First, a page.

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    Recruitment & HR

    Are you great at spotting someone’s skills and potential? Did you work out who Alan Sugar was going to hire from day one? Match up the right people and employers with a career in recruitment & HR.

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  • What is recruitment and HR?

    You can't run a really great business without finding some brilliant staff to get the work done. Tracking down the right people for the job and making sure they are looking after at a company is the task of recruiters and human resources (HR) departments. And it's a pretty essential one.

    Recruiting for jobs can either be done from inside an organisation, if it’s big enough to have its own HR department, or through an independent company.

    HR departments help businesses to advertise for jobs, interview and hire people. They also support people once they are at work with help and advice on their contracts and pay, sorting out training to help them improve in their jobs, making sure they know about health and safety and handling complaints and disputes if there is ever a problem. HR departments also champion diversity at work and are there to make sure everyone is treated fairly and equally.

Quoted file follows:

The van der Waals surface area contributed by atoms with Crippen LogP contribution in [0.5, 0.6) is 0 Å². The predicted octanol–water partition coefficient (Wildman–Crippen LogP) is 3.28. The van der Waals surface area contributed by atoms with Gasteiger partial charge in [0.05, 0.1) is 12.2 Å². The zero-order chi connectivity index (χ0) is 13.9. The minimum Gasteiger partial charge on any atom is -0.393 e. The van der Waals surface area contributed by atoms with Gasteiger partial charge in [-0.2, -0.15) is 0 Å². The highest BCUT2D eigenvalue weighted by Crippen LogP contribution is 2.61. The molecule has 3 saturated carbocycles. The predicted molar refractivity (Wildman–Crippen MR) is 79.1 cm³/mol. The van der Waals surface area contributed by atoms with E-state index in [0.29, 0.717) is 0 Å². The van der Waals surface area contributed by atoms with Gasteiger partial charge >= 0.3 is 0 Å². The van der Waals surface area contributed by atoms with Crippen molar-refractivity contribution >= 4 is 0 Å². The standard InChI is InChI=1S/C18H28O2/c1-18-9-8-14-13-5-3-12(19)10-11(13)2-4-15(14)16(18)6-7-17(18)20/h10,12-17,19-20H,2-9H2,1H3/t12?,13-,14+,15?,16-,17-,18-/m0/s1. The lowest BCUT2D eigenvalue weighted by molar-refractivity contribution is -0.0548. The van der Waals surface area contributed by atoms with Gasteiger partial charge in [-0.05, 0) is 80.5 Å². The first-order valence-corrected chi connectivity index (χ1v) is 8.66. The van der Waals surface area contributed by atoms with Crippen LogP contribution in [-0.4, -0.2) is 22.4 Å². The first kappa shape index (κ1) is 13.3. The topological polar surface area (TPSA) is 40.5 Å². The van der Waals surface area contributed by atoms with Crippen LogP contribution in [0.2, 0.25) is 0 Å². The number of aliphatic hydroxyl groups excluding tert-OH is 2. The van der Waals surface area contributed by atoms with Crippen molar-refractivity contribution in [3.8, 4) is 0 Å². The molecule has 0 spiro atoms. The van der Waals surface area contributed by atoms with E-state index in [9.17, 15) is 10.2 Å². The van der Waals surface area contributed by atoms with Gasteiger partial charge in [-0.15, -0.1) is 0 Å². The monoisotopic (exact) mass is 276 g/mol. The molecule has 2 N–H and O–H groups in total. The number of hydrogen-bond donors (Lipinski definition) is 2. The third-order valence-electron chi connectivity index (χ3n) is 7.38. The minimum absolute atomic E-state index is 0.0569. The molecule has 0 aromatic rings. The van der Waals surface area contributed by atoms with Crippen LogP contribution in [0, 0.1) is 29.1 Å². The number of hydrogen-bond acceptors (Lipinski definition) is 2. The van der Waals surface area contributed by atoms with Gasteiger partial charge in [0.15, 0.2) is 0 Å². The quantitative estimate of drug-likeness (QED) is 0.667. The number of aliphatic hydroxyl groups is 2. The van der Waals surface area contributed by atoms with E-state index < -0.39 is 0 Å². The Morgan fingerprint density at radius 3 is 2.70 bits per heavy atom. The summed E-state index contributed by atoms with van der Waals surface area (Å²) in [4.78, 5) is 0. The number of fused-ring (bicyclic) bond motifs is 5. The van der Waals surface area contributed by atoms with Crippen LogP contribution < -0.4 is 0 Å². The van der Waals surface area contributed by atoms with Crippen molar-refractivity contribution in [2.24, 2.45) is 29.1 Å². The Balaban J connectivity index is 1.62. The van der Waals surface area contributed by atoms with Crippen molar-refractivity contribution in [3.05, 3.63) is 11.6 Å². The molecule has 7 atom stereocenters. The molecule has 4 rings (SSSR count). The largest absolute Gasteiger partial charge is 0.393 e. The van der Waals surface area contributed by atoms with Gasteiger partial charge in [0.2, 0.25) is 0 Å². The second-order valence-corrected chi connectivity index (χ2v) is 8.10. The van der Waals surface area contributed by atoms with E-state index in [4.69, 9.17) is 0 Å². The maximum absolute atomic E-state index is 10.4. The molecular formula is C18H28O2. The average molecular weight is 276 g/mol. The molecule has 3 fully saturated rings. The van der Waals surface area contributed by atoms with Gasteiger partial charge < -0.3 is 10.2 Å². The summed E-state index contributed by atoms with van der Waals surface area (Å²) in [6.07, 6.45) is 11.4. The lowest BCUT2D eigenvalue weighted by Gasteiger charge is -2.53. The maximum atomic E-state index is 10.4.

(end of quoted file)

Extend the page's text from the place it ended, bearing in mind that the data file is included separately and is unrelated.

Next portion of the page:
A recruitment agency works a little differently as they concentrate on the hiring part. Recruiters can find people with the right skills on behalf of a company, but can also track down the right company on behalf of an individual.

     

  • What recruitment and HR jobs can I do?

    Recruitment consultants are a little bit like detectivesThey work on behalf of an organisation or individual and match them up to people or employers. They spend time networking at events, setting up meetings or thinking up advertising to attract new candidates, as well as interviewing and running background checks on people.

    Human Resources managers and officers Help to recruit people and to plan the right mix of different job skills in an organization. They work across lots of areas, from drawing up job descriptions to advising on salaries and rules for the workplace.

    Training and development managers plan and design training programs to help people build up their skills at work, from using new software to managing budgets.

    Occupational psychologists use their knowledge of how people behave and interact to get the most out of people at work. They can provide advice and counselling to people, design skills tests for recruitment or recommend ways to make the office a better place to work. For more on psychology careers, check out our Medicine & Healthcare career zone.

    Employment lawyers specialise in all the different laws that apply to people at work. They help to draw up contracts and advise on employment policy. They can also advise people and employers when there is a dispute at work, or represent them in court. For more on becoming a lawyer, check out our Law career zone.

  • Is a career in recruitment and HR for me?